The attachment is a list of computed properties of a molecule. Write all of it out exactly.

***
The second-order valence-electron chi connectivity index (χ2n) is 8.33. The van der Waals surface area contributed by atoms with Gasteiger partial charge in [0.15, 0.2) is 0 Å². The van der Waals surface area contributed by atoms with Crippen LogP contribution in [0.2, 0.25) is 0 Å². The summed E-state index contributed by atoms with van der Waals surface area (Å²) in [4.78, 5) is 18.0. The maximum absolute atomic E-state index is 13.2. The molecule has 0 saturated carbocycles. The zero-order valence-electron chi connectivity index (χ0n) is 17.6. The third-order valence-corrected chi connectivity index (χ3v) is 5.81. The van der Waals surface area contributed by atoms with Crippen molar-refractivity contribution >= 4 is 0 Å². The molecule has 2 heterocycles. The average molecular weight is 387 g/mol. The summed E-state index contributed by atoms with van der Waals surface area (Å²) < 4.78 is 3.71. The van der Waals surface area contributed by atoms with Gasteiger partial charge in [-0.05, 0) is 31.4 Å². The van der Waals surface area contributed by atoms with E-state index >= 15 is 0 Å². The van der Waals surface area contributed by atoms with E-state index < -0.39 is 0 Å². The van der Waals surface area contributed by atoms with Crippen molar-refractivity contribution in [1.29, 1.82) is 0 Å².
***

The second-order valence-electron chi connectivity index (χ2n) is 8.33. The van der Waals surface area contributed by atoms with Gasteiger partial charge in [0.15, 0.2) is 0 Å². The van der Waals surface area contributed by atoms with Crippen LogP contribution in [0.2, 0.25) is 0 Å². The summed E-state index contributed by atoms with van der Waals surface area (Å²) in [4.78, 5) is 18.0. The maximum absolute atomic E-state index is 13.2. The molecule has 0 saturated carbocycles. The zero-order valence-electron chi connectivity index (χ0n) is 17.6. The third-order valence-corrected chi connectivity index (χ3v) is 5.81. The van der Waals surface area contributed by atoms with Crippen molar-refractivity contribution >= 4 is 0 Å². The molecule has 2 heterocycles. The average molecular weight is 387 g/mol. The summed E-state index contributed by atoms with van der Waals surface area (Å²) < 4.78 is 3.71. The van der Waals surface area contributed by atoms with Gasteiger partial charge in [-0.05, 0) is 31.4 Å². The van der Waals surface area contributed by atoms with E-state index >= 15 is 0 Å². The van der Waals surface area contributed by atoms with E-state index < -0.39 is 0 Å². The van der Waals surface area contributed by atoms with Crippen molar-refractivity contribution in [1.29, 1.82) is 0 Å².